Editor's take: Photorealistic graphics once felt like the be-all and end-all of video game development. As technology advanced over time, devs were able to bring stunning imagery to life. Yet, something strange happened. Graphics starting looking too good - colors were exaggerated and the lighting was too perfect. Everything looked great, mind you, but it still didn't look real. There was unnaturalness to it all, and after seeing the latest work from researchers at Intel Labs, I've come to realize that devs likely avoided the realness of the real world on purpose.

The researchers' work centers on enhancing the realism of synthetic images - in this instance, taking Grand Theft Auto V and making it look realistic.

Their approach involves taking a rendered image from the game and passing it through an image enhancement network to create an enhanced image. The method further extracts a set of rendering buffers from the game, which includes data like camera distance and glossiness, and passes it through a g-buffer encoder network. There's also a perceptual discriminator that generates a realism score, and as you might have guessed, real-world images are also fed into the algorithm.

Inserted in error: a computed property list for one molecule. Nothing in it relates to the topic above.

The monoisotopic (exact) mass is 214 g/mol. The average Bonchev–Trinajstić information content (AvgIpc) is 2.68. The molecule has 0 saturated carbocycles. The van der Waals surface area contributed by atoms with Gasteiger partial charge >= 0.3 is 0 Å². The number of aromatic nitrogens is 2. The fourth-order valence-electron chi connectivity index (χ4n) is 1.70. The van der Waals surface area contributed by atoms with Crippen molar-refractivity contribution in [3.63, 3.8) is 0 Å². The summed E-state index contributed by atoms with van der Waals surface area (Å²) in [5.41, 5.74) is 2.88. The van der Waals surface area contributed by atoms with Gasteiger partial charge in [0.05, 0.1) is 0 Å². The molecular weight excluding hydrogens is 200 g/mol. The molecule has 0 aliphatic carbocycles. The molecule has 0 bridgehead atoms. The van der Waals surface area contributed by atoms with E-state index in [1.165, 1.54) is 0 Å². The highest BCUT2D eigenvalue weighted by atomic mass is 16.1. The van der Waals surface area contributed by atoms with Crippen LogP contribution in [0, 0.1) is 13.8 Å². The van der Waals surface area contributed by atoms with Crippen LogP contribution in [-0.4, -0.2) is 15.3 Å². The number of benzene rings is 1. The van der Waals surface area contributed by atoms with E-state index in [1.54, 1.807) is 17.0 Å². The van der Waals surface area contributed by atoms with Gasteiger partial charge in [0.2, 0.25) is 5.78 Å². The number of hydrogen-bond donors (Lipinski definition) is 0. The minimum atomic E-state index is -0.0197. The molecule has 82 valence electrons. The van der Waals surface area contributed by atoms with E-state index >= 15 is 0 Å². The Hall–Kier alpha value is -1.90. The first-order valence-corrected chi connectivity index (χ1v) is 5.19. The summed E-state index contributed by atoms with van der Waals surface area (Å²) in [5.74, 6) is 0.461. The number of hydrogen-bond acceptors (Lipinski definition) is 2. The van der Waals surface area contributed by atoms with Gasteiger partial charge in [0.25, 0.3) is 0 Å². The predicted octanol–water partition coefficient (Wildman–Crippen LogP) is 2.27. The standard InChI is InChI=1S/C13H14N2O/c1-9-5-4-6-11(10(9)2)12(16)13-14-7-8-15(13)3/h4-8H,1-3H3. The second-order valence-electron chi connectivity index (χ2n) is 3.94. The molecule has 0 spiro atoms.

It goes way deeper than that (the full paper on the subject is available for those that wish to dig deeper), but as you can see, there's a dramatic difference between how the game normally looks and how it looks with the photorealism enhancement.

GTA V vs. ML

Sure, it looks way more realistic, yet oddly enough, it's too realistic... borderline creepy, even. But, maybe that's just my opinion. What do you think? Would you want to play a version of GTA V that looks hyper realistic, or does this "enhancement" push past the boundary of entertainment?

Image credit oneinchpunch